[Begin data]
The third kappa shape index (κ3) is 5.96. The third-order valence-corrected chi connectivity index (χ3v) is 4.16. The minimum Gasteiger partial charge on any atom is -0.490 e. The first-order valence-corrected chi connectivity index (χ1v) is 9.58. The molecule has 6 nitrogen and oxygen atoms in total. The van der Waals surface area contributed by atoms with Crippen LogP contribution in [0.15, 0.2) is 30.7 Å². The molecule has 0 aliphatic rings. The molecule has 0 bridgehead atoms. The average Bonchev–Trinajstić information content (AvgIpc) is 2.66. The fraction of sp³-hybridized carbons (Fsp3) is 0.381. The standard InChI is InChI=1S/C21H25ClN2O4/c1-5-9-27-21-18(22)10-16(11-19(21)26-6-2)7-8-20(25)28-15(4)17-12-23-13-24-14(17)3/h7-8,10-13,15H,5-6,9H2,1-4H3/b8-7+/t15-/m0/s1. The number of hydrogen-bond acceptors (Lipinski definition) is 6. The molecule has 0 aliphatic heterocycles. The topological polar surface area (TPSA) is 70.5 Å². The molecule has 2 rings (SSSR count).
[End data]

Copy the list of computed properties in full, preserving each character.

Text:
The third kappa shape index (κ3) is 5.96. The third-order valence-corrected chi connectivity index (χ3v) is 4.16. The minimum Gasteiger partial charge on any atom is -0.490 e. The first-order valence-corrected chi connectivity index (χ1v) is 9.58. The molecule has 6 nitrogen and oxygen atoms in total. The van der Waals surface area contributed by atoms with Crippen LogP contribution in [0.15, 0.2) is 30.7 Å². The molecule has 0 aliphatic rings. The molecule has 0 bridgehead atoms. The average Bonchev–Trinajstić information content (AvgIpc) is 2.66. The fraction of sp³-hybridized carbons (Fsp3) is 0.381. The standard InChI is InChI=1S/C21H25ClN2O4/c1-5-9-27-21-18(22)10-16(11-19(21)26-6-2)7-8-20(25)28-15(4)17-12-23-13-24-14(17)3/h7-8,10-13,15H,5-6,9H2,1-4H3/b8-7+/t15-/m0/s1. The number of hydrogen-bond acceptors (Lipinski definition) is 6. The molecule has 0 aliphatic heterocycles. The topological polar surface area (TPSA) is 70.5 Å². The molecule has 2 rings (SSSR count).